Random, but not by chance
Random number sequences are essential to a host of encryption schemes.

Decoding tumor genomes reveals clues to spread of deadly breast cancer
Using powerful DNA sequencing technology to decode the genomes of cancer patients, scientists at Washington University School of Medicine in St.

Experiment shows brief meditative exercise helps cognition
Psychologists studying the effects of a meditation technique known as

Solar energy production has enormous potential in southeastern Ontario: Queen's University studies
Solar power in southeastern Ontario has the potential to produce almost the same amount of power as all the nuclear reactors in the United States, according to two studies conducted by the Queen's University Applied Sustainability Research Group located in Kingston, Canada.

'Communicative fathers' help reduce teenage smoking
Children who talk to their fathers about the issues that are important to them are less likely to take up smoking during early adolescence, a Cardiff University study has found.

Einstein's theory fights off challengers
Two new and independent studies have put Einstein's General Theory of Relativity to the test like never before.

New method for recovering pricey nanoparticles
Scientists are reporting first use of a new method that may make it easier for manufacturers to recover, recycle and reuse nanoparticles, some of which ounce for ounce can be more precious than gold.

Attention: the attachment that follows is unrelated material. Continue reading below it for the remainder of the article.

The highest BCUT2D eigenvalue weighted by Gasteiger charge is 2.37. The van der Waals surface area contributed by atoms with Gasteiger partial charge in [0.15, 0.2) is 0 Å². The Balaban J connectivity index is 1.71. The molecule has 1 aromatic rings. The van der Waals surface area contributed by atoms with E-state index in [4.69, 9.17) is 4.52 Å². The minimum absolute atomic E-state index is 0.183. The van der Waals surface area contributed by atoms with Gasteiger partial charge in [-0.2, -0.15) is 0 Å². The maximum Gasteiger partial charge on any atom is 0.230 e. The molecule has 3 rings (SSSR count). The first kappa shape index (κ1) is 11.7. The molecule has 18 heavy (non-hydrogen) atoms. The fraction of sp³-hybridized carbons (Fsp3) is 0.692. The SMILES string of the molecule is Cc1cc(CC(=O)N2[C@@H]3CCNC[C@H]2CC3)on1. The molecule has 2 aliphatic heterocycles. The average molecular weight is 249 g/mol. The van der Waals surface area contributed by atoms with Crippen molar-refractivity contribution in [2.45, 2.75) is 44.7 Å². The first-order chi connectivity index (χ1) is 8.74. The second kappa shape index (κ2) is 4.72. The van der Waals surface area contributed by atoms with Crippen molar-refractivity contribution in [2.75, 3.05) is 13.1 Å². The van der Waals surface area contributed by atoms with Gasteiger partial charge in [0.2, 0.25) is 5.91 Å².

The new T. rex: A leech with an affinity for noses
A new leech species with ferociously large teeth -- recently discovered in noses of children that swam in Peruvian rivers -- is providing insight into the evolutionary relationships among all the leeches that have an affinity for mucus membranes and orifices.

ARS researching camelina as a new biofuel crop
Agricultural Research Service scientists have long-term studies under way to examine growing camelina as a bioenergy crop for producing jet fuel for the military and the aviation industry.

Lost light from the moon may be sent astray by dusty reflectors
Light bounced off reflectors on the moon is fainter than expected and mysteriously dims even more whenever the moon is full.

EVMS researchers identify potential target for treatment of obesity-related diseases
Scientists from Eastern Virginia Medical School recently presented preliminary research findings that identify a specific gene as potential new target for treating obesity-related diseases.

Plant pathogen genetically tailors attacks to each part of host, say Stanford researchers
Corn smut, a fungus that infects maize, can target its attack by choosing which of its genes to activate in order to maximize the effectiveness of its onslaught.

To sleep or not to sleep? Math software to help plan astronaut, shift worker schedules
Sleep. Humans need it in order to perform well on the job, in space and on the ground.

Pinning down a proton
A researcher at North Carolina State University has helped to develop a new method for describing the binding of protons and neutrons within nuclei.

Science of Sound -- world wide press room now open
The 159th meeting of the Acoustical Society of America convenes in conjunction with NOISE-CON 2010 next week at the Baltimore Marriott Waterfront Hotel, Baltimore, Md.